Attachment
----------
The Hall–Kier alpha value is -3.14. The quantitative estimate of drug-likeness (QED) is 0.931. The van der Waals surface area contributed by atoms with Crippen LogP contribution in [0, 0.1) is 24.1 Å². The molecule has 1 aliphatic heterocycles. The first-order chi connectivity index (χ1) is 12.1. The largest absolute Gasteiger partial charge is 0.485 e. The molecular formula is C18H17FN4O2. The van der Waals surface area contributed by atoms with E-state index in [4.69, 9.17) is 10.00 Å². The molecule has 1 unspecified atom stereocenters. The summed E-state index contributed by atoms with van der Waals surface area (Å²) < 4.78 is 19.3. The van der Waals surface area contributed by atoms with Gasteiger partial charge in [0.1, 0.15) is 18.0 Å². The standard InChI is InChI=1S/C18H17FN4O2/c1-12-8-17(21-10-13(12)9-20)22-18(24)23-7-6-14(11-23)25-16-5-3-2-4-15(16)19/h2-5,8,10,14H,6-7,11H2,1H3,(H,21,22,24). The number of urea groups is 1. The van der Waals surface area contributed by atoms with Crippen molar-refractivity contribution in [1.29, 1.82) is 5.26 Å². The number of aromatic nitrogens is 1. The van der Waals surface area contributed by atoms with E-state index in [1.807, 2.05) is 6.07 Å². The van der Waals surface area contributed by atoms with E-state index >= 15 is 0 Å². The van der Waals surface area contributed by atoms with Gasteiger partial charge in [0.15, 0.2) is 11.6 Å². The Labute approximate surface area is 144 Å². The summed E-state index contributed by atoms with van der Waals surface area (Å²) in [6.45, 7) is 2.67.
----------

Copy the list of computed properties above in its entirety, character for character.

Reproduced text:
The Hall–Kier alpha value is -3.14. The quantitative estimate of drug-likeness (QED) is 0.931. The van der Waals surface area contributed by atoms with Crippen LogP contribution in [0, 0.1) is 24.1 Å². The molecule has 1 aliphatic heterocycles. The first-order chi connectivity index (χ1) is 12.1. The largest absolute Gasteiger partial charge is 0.485 e. The molecular formula is C18H17FN4O2. The van der Waals surface area contributed by atoms with E-state index in [4.69, 9.17) is 10.00 Å². The molecule has 1 unspecified atom stereocenters. The summed E-state index contributed by atoms with van der Waals surface area (Å²) < 4.78 is 19.3. The van der Waals surface area contributed by atoms with Gasteiger partial charge in [0.1, 0.15) is 18.0 Å². The standard InChI is InChI=1S/C18H17FN4O2/c1-12-8-17(21-10-13(12)9-20)22-18(24)23-7-6-14(11-23)25-16-5-3-2-4-15(16)19/h2-5,8,10,14H,6-7,11H2,1H3,(H,21,22,24). The number of urea groups is 1. The van der Waals surface area contributed by atoms with Crippen molar-refractivity contribution in [1.29, 1.82) is 5.26 Å². The number of aromatic nitrogens is 1. The van der Waals surface area contributed by atoms with E-state index in [1.807, 2.05) is 6.07 Å². The van der Waals surface area contributed by atoms with E-state index >= 15 is 0 Å². The van der Waals surface area contributed by atoms with Gasteiger partial charge in [0.15, 0.2) is 11.6 Å². The Labute approximate surface area is 144 Å². The summed E-state index contributed by atoms with van der Waals surface area (Å²) in [6.45, 7) is 2.67.